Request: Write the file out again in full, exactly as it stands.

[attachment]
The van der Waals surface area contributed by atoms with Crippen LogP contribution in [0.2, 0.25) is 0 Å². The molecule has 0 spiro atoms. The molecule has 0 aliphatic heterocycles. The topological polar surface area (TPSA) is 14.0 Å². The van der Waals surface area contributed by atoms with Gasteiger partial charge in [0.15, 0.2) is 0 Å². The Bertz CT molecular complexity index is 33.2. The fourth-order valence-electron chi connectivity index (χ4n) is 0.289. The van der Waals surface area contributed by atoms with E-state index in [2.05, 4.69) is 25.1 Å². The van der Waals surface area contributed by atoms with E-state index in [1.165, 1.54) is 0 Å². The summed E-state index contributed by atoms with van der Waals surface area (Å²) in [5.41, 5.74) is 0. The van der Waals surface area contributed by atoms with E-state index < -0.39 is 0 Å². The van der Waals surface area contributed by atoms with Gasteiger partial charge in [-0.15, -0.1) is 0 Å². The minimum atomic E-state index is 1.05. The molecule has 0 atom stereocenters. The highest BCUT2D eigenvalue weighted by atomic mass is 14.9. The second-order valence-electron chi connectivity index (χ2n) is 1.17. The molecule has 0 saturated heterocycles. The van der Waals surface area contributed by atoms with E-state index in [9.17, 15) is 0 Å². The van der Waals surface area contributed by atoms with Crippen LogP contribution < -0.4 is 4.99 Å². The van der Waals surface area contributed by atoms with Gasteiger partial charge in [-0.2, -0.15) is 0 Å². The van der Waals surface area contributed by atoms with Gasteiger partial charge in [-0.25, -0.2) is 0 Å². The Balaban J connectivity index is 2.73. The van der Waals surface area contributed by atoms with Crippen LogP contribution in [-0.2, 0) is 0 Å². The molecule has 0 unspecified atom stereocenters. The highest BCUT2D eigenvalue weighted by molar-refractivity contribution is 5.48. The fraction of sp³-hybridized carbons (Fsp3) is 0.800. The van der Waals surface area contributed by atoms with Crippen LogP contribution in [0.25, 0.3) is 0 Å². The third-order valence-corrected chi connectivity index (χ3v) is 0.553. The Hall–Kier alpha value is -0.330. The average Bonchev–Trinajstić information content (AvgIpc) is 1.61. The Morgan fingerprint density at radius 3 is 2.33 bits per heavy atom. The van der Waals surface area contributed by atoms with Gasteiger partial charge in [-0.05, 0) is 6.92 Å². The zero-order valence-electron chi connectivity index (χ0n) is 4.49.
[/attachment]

The van der Waals surface area contributed by atoms with Crippen LogP contribution in [0.2, 0.25) is 0 Å². The molecule has 0 spiro atoms. The molecule has 0 aliphatic heterocycles. The topological polar surface area (TPSA) is 14.0 Å². The van der Waals surface area contributed by atoms with Gasteiger partial charge in [0.15, 0.2) is 0 Å². The Bertz CT molecular complexity index is 33.2. The fourth-order valence-electron chi connectivity index (χ4n) is 0.289. The van der Waals surface area contributed by atoms with E-state index in [2.05, 4.69) is 25.1 Å². The van der Waals surface area contributed by atoms with E-state index in [1.165, 1.54) is 0 Å². The summed E-state index contributed by atoms with van der Waals surface area (Å²) in [5.41, 5.74) is 0. The van der Waals surface area contributed by atoms with E-state index < -0.39 is 0 Å². The van der Waals surface area contributed by atoms with Gasteiger partial charge in [-0.15, -0.1) is 0 Å². The minimum atomic E-state index is 1.05. The molecule has 0 atom stereocenters. The highest BCUT2D eigenvalue weighted by atomic mass is 14.9. The second-order valence-electron chi connectivity index (χ2n) is 1.17. The molecule has 0 saturated heterocycles. The van der Waals surface area contributed by atoms with E-state index in [9.17, 15) is 0 Å². The van der Waals surface area contributed by atoms with Crippen LogP contribution < -0.4 is 4.99 Å². The van der Waals surface area contributed by atoms with Gasteiger partial charge in [-0.2, -0.15) is 0 Å². The van der Waals surface area contributed by atoms with Gasteiger partial charge in [-0.25, -0.2) is 0 Å². The Balaban J connectivity index is 2.73. The van der Waals surface area contributed by atoms with Crippen LogP contribution in [-0.2, 0) is 0 Å². The molecule has 0 unspecified atom stereocenters. The highest BCUT2D eigenvalue weighted by molar-refractivity contribution is 5.48. The fraction of sp³-hybridized carbons (Fsp3) is 0.800. The van der Waals surface area contributed by atoms with Crippen LogP contribution in [0.25, 0.3) is 0 Å². The third-order valence-corrected chi connectivity index (χ3v) is 0.553. The Hall–Kier alpha value is -0.330. The average Bonchev–Trinajstić information content (AvgIpc) is 1.61. The Morgan fingerprint density at radius 3 is 2.33 bits per heavy atom. The van der Waals surface area contributed by atoms with Gasteiger partial charge in [-0.05, 0) is 6.92 Å². The zero-order valence-electron chi connectivity index (χ0n) is 4.49.